Metals and ALS under the microscope

Exposure to metals has been associated for some time with chronic neurological disorders such as amyotrophic lateral sclerosis (ALS). But much is still unknown about a possible relationship and it is also not easy to investigate. If you start from patients and then look back, there is a risk that the exposure information collected will be distorted. Therefore, prospectively collected information has recently been used by conducting research in the database of the EPIC study.

EPIC study

De European Prospective Investigation into Cancer and Nutrition (EPIC) studies have been set up to investigate the role of biological and lifestyle factors, genetic background and the interplay of genetic and non-genetic factors on chronic diseases including cancer (www.epicnl.eu). At the European level, the cohort has more than 500.000 participants who have now been followed for about 15 years. Participants come from Denmark, France, Germany, Greece, Italy, Netherlands, Norway, Spain, Sweden and Great Britain

In the Netherlands we participate through EPIC-NL; this is a merger of the Prospect-EPIC cohort (coordinated by the Julius Center) and the Morgen-EPIC cohort (coordinated by RIVM, Bilthoven). It is a cohort of more than 40.000 men and women from Amsterdam, Doetinchem, Maastricht and Utrecht and the surrounding area, who were between 1993 and 1997 years old at the time of recruitment in the period 20-70.

Amyotrophic Lateral Sclerosis ALS

ALS is a serious progressive and fatal neurodegenerative disorder of the central and peripheral nervous system of as yet unknown etiology. In the disease, motor nerve cells are lost leading to progressive nerve weakness, difficulty swallowing and death from respiratory failure. Most patients die 3 to 4 years after the onset of symptoms, although this time varies widely. ALS is the most common neurodegenerative motor neuron disease in adults with an estimated incidence of 2,6–3 per 100.000 person-years.

One of the risk factors would be exposure to metals as can occur in a variety of occupations. Think, for example, of welding, installation work, making metal products, smelters, etc. However, the general population is also exposed to metals when they occur in food, drinking water, air pollution, smoking, certain medications and dietary supplements.

Periodic Table – Photo via Pixabay

Research group

The study looked at the concentrations of various metals measured in the blood that was collected when people were included in the EPIC cohort. The study group included the 117 people (65% women, 16% smokers) who died from ALS, according to the death certificate. The control group of 319 people (13% smokers) are comparable to the research group in age, gender and research center. The blood was checked for arsenic, cadmium, copper, lead, manganese, mercury, selenium and zinc. The concentrations found have been compared with ALS mortality. The median time between blood draw and death from ALS was 8 years, ranging from 1 to 15 years.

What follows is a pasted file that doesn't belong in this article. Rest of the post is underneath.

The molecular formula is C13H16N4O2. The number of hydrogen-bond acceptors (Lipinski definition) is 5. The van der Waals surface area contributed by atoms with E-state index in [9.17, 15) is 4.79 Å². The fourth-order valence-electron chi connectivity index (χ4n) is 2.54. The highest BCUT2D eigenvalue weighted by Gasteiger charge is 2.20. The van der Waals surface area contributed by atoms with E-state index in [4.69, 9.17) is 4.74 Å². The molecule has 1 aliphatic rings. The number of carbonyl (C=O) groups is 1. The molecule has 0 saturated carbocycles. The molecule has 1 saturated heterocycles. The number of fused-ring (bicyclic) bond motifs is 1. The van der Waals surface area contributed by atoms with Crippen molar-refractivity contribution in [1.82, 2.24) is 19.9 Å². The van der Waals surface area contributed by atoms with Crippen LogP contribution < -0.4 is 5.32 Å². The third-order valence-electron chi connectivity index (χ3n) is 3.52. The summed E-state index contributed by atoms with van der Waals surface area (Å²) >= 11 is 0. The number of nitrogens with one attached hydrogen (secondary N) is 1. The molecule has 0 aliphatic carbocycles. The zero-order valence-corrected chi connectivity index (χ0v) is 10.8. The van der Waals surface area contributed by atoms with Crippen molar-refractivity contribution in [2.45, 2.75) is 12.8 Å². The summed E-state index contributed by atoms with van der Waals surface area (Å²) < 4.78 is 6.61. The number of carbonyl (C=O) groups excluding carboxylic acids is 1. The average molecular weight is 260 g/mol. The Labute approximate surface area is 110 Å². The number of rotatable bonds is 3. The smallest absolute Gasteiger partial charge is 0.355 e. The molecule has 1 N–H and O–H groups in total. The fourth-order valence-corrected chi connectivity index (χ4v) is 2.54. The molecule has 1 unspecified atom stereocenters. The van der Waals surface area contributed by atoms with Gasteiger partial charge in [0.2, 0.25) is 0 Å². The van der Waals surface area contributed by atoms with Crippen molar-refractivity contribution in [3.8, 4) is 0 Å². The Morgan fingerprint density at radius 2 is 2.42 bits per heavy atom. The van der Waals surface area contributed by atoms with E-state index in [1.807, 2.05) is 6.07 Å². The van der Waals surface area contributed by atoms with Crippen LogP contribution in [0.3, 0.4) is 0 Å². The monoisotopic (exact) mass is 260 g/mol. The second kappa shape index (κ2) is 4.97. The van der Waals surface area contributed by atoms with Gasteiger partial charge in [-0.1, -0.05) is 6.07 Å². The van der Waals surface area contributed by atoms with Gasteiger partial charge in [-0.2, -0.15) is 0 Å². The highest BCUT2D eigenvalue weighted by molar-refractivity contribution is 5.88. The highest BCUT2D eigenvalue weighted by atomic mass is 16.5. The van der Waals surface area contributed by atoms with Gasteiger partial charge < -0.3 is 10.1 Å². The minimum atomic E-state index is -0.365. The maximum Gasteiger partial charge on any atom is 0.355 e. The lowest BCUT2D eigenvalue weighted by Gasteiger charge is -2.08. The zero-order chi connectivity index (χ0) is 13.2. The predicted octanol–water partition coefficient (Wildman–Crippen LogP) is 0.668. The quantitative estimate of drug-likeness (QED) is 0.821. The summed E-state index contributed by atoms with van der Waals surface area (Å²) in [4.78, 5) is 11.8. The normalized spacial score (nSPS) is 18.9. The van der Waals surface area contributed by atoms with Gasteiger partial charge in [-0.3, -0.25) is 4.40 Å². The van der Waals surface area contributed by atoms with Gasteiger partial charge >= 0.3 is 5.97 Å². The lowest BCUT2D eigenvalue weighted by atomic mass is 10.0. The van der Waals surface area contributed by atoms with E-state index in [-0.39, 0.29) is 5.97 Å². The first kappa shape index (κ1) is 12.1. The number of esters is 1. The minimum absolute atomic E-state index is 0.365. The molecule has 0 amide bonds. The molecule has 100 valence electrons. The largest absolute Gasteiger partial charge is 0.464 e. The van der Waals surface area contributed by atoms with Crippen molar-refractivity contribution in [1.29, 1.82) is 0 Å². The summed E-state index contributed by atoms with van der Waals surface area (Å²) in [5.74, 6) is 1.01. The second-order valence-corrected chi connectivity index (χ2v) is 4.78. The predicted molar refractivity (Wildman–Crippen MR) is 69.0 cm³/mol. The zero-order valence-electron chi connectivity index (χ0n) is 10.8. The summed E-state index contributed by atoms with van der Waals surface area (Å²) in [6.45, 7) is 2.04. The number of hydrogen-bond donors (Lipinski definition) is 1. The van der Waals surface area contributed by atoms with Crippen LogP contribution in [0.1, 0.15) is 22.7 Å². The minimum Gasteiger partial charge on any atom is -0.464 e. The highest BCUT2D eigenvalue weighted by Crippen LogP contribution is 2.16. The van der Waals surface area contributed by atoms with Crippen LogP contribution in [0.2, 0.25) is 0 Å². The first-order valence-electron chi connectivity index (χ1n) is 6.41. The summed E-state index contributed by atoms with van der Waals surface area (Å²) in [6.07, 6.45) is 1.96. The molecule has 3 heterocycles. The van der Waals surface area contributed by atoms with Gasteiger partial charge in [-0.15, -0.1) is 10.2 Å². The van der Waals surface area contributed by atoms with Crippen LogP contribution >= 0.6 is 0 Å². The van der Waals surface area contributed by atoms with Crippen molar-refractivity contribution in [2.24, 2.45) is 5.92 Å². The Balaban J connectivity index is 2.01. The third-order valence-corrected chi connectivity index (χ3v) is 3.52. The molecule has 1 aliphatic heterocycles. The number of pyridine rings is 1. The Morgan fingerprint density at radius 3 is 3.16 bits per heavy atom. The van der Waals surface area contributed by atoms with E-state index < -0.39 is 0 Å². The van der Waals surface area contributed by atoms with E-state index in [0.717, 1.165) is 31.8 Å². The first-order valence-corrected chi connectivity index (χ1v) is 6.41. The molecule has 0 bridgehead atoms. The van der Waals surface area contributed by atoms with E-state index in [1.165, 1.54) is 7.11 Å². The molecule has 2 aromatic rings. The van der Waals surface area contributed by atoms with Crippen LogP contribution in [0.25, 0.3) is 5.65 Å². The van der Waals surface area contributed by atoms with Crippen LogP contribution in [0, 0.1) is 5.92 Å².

Interesting results for three metals

Ultimately, the study only yielded deviating values ​​for cadmium, lead and zinc. The concentrations of metals found are divided into three groups and the highest of these tertiles is compared with the lowest. For example, an Odds Ratio (OR) has been determined. This produces the following ORs:

  • cadmium –OR = 2,04 with 95% confidence interval (CI) 1,08 – 3,87
  • Lead –OR = 1,89 with 95% CI 0,97 – 3,67
  • Zinc –OR = 0,50 with 95% CI 0,27 – 0,97

Discussie

This study shows that exposure to lead and cadmium may be associated with an increase in risk of ALS, while exposure to zinc appears to protect. The results for lead are in line with the results of previous research in exposed occupational groups. The fact that this is a relatively low additional risk may be appropriate for a disease with multifactorial causes where lead exposure is one of many causative factors. Genetic susceptibility can also play an important role here.

The results for cadmium and zinc are new and have not been studied much further. For cadmium, cigarette smoking should also be considered. This is one of the few risk factors for which an association with ALS has been better established, although the mechanism is still unclear. However, smoking cigarettes also absorbs metals into the body and smokers generally have a higher concentration of cadmium in the body than non-smokers. The same applies to lead, while the zinc and selenium concentrations in smokers are lower. This is also visible in this study, but the relationship between lead and cadmium and ALS persists when corrected for smoking.

Source

Peters, S., Broberg, K., Gallo, V., Levi, M., Kippler, M., Vineis, P., ... & Vermeulen, R. (2021). Blood metal levels and amyotrophic lateral sclerosis risk: a prospective cohort. Annals of Neurology89(1), 125-133.